By those standards, a number of the players on the Veterans Committee ballot should, with all due respect, be eliminated from serious consideration: Rocky Colavito, Curt Flood, Elston Howard, Ted Kluszewski, Marty Marion, Roger Maris, Bob Meusel, Vada Pinson, and Ken Williams.
That leaves 17 players, including six pitchers. The best of the six pitchers is Carl Mays. Well, him or Wes Ferrell. But not a single living Hall of Famer ever saw Mays pitch, and very few of them saw Ferrell, so it's very unlikely that either will get any support at all. The other four pitchers on the ballot are Mickey Lolich, Mike Marshall, Don Newcombe, and Allie Reynolds. Actually, Newcombe's got a decent case if you give him credit for the two seasons he spent in the U.S. Army during the Korean War, but he's not going to get that credit. Lolich, Marshall, and Reynolds were all excellent pitchers, but none of them scream out "Hall of Fame" in either reputation or deeds.
All of which is to say, it'll be a major upset if a pitcher gets elected by the Veterans Committee. So that leaves 11 candidates with a decent argument and a viable chance: Dick Allen, Bobby Bonds, Ken Boyer, Joe Gordon, Gil Hodges, Minnie Minoso, Thurman Munson, Tony Oliva, Ron Santo, Joe Torre, and Maury Wills.
Not necessarily a good argument, but a decent argument.
Gordon, who played second base for the Yankees and Indians in the 1940s (mostly), isn't going to get many votes because most of his peers are no longer with us (and Gordon himself died in 1978).
And what of the others? When the current system was first announced a year or so ago, I predicted that the new Veterans Committee wouldn't elect anybody at all, that not even one candidate would draw support from 75 percent of the voters. I still believe that's right, though I'm not nearly so sure as I was then. Each voter can vote for as many as 10 players, and even if we assume that Curt Flood and Roger Maris will get some votes for sentimental reasons, the list of viable candidates is roughly 12 names long.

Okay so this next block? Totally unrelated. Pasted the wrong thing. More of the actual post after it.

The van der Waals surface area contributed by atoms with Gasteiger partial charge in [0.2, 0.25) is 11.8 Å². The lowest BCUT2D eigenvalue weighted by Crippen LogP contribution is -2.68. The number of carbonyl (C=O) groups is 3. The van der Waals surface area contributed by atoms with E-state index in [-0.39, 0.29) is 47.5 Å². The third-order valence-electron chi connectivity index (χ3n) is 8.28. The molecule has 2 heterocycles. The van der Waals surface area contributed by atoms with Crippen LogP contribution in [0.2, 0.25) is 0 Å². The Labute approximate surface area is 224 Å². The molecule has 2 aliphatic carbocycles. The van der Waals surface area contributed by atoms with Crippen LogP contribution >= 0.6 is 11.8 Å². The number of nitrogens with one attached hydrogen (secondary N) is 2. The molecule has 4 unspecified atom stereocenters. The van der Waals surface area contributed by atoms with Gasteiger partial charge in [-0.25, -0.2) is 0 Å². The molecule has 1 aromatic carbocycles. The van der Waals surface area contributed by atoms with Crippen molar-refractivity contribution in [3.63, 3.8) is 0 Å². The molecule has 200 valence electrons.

Once you realize that most of those 12 players were active in the 1960s and/or 1970s, and that most of the voters -- the 58 living Hall of Famers, plus the 26 other voters, most of them old writers and broadcasters -- were also active in the 1960s and/or '70s, it's not hard to see at least one of those 13 players getting that 75 percent.
Ah, but there's a complicating factor. Before the days of cable TV and now interleague games, a great player in one league might go his entire career and not see another great player in the other league. Did Harmon Killebrew ever see Ron Santo play a regular-season game? Did Hank Aaron ever see Elston Howard play?
If we could see each voter's ballot after the election, I'm sure we'd find that players tend to vote first for their teammates, second for their opponents, and third for their contemporaries in the other league.
In the end, it's going to come down to who you know and what your reputation was. The numbers, which we all like to analyze until we're blue in the fingers, aren't going to carry an ounce of weight with the guys who are already in the Hall of Fame. Knowing what we know, then, I think we can predict that Ron Santo, Gil Hodges, and Tony Oliva will fare well in the voting, with Roger Maris and Maury Wills decent dark-horse candidates. And what if nobody gets elected? After the first or second time it happens, the Hall will change the rules again. Because no winners is bad for business.
Finally, not that anybody asked, but if I were a living Hall of Famer I'd vote for Santo, Minnie Minoso, Carl Mays, and Wes Ferrell. And I'd try to find out why Elston Howard and Thurman Munson appeared on my ballot, but Bill Freehan and Ted Simmons did not.
Senior writer Rob Neyer, whose Big Book of Baseball Lineups will be published next spring by Fireside, will be appearing here regularly and irregularly during the offseason. His e-mail address is email@example.com.